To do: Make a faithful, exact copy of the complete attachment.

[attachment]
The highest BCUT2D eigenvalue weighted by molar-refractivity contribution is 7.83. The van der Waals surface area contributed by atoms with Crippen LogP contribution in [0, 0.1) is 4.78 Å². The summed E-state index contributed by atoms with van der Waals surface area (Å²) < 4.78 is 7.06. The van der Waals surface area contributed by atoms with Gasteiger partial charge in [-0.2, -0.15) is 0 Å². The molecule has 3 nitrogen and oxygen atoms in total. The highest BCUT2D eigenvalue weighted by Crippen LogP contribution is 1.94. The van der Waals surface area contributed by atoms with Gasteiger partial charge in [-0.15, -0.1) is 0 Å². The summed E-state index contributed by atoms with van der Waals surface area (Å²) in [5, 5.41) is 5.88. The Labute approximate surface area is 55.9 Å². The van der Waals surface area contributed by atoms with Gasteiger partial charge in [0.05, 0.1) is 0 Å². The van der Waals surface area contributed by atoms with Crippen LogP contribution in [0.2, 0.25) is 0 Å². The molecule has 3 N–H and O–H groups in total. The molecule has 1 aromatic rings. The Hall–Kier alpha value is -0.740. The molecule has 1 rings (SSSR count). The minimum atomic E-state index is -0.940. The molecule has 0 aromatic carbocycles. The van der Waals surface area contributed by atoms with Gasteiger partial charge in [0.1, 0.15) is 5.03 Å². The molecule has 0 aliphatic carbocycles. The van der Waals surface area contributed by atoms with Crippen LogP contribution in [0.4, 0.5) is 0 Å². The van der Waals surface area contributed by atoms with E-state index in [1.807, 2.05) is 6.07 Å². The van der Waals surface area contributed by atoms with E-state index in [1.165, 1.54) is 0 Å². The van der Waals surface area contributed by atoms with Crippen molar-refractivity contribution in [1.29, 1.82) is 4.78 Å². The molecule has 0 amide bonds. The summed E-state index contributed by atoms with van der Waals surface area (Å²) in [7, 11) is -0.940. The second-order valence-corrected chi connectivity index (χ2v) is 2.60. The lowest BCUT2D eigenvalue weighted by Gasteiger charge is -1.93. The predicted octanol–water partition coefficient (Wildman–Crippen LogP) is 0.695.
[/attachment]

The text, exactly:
The highest BCUT2D eigenvalue weighted by molar-refractivity contribution is 7.83. The van der Waals surface area contributed by atoms with Crippen LogP contribution in [0, 0.1) is 4.78 Å². The summed E-state index contributed by atoms with van der Waals surface area (Å²) < 4.78 is 7.06. The van der Waals surface area contributed by atoms with Gasteiger partial charge in [-0.2, -0.15) is 0 Å². The molecule has 3 nitrogen and oxygen atoms in total. The highest BCUT2D eigenvalue weighted by Crippen LogP contribution is 1.94. The van der Waals surface area contributed by atoms with Gasteiger partial charge in [-0.15, -0.1) is 0 Å². The summed E-state index contributed by atoms with van der Waals surface area (Å²) in [5, 5.41) is 5.88. The Labute approximate surface area is 55.9 Å². The van der Waals surface area contributed by atoms with Gasteiger partial charge in [0.05, 0.1) is 0 Å². The van der Waals surface area contributed by atoms with Crippen LogP contribution in [0.2, 0.25) is 0 Å². The molecule has 3 N–H and O–H groups in total. The molecule has 1 aromatic rings. The Hall–Kier alpha value is -0.740. The molecule has 1 rings (SSSR count). The minimum atomic E-state index is -0.940. The molecule has 0 aromatic carbocycles. The van der Waals surface area contributed by atoms with Gasteiger partial charge in [0.1, 0.15) is 5.03 Å². The molecule has 0 aliphatic carbocycles. The van der Waals surface area contributed by atoms with Crippen LogP contribution in [0.4, 0.5) is 0 Å². The van der Waals surface area contributed by atoms with E-state index in [1.807, 2.05) is 6.07 Å². The van der Waals surface area contributed by atoms with E-state index in [1.165, 1.54) is 0 Å². The van der Waals surface area contributed by atoms with Crippen molar-refractivity contribution in [1.29, 1.82) is 4.78 Å². The molecule has 0 amide bonds. The summed E-state index contributed by atoms with van der Waals surface area (Å²) in [7, 11) is -0.940. The second-order valence-corrected chi connectivity index (χ2v) is 2.60. The lowest BCUT2D eigenvalue weighted by Gasteiger charge is -1.93. The predicted octanol–water partition coefficient (Wildman–Crippen LogP) is 0.695.